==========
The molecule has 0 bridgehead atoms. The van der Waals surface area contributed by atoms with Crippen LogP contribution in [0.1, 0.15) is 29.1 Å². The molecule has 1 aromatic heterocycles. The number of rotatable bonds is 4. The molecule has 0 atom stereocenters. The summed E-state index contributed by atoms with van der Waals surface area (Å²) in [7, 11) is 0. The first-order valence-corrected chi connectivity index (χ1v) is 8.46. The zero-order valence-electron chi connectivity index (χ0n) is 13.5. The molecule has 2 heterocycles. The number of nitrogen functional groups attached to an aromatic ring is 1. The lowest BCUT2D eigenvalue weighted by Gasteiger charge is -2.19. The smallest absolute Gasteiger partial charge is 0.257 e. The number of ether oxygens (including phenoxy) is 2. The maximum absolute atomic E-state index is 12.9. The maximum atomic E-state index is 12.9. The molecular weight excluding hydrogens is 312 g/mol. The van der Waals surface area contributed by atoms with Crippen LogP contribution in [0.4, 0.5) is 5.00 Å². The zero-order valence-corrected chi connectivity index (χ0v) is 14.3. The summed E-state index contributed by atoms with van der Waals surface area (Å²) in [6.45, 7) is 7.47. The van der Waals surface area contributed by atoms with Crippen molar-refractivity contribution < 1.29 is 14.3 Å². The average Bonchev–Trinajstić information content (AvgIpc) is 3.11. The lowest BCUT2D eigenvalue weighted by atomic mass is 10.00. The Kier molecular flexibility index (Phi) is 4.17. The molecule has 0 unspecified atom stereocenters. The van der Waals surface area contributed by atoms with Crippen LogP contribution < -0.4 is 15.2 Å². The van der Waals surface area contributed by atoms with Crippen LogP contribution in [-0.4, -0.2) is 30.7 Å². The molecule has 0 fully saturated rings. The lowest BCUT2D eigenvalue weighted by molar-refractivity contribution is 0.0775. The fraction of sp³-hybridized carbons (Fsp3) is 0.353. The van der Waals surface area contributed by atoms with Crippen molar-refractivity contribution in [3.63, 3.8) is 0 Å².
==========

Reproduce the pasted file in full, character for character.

The molecule has 0 bridgehead atoms. The van der Waals surface area contributed by atoms with Crippen LogP contribution in [0.1, 0.15) is 29.1 Å². The molecule has 1 aromatic heterocycles. The number of rotatable bonds is 4. The molecule has 0 atom stereocenters. The summed E-state index contributed by atoms with van der Waals surface area (Å²) in [7, 11) is 0. The first-order valence-corrected chi connectivity index (χ1v) is 8.46. The zero-order valence-electron chi connectivity index (χ0n) is 13.5. The molecule has 2 heterocycles. The number of nitrogen functional groups attached to an aromatic ring is 1. The lowest BCUT2D eigenvalue weighted by Gasteiger charge is -2.19. The smallest absolute Gasteiger partial charge is 0.257 e. The number of ether oxygens (including phenoxy) is 2. The maximum absolute atomic E-state index is 12.9. The maximum atomic E-state index is 12.9. The molecular weight excluding hydrogens is 312 g/mol. The van der Waals surface area contributed by atoms with Crippen LogP contribution in [0.4, 0.5) is 5.00 Å². The zero-order valence-corrected chi connectivity index (χ0v) is 14.3. The summed E-state index contributed by atoms with van der Waals surface area (Å²) in [6.45, 7) is 7.47. The van der Waals surface area contributed by atoms with Crippen molar-refractivity contribution < 1.29 is 14.3 Å². The average Bonchev–Trinajstić information content (AvgIpc) is 3.11. The lowest BCUT2D eigenvalue weighted by atomic mass is 10.00. The Kier molecular flexibility index (Phi) is 4.17. The molecule has 0 unspecified atom stereocenters. The van der Waals surface area contributed by atoms with Crippen LogP contribution < -0.4 is 15.2 Å². The van der Waals surface area contributed by atoms with Crippen LogP contribution in [-0.4, -0.2) is 30.7 Å². The molecule has 0 fully saturated rings. The lowest BCUT2D eigenvalue weighted by molar-refractivity contribution is 0.0775. The fraction of sp³-hybridized carbons (Fsp3) is 0.353. The van der Waals surface area contributed by atoms with Crippen molar-refractivity contribution in [3.63, 3.8) is 0 Å².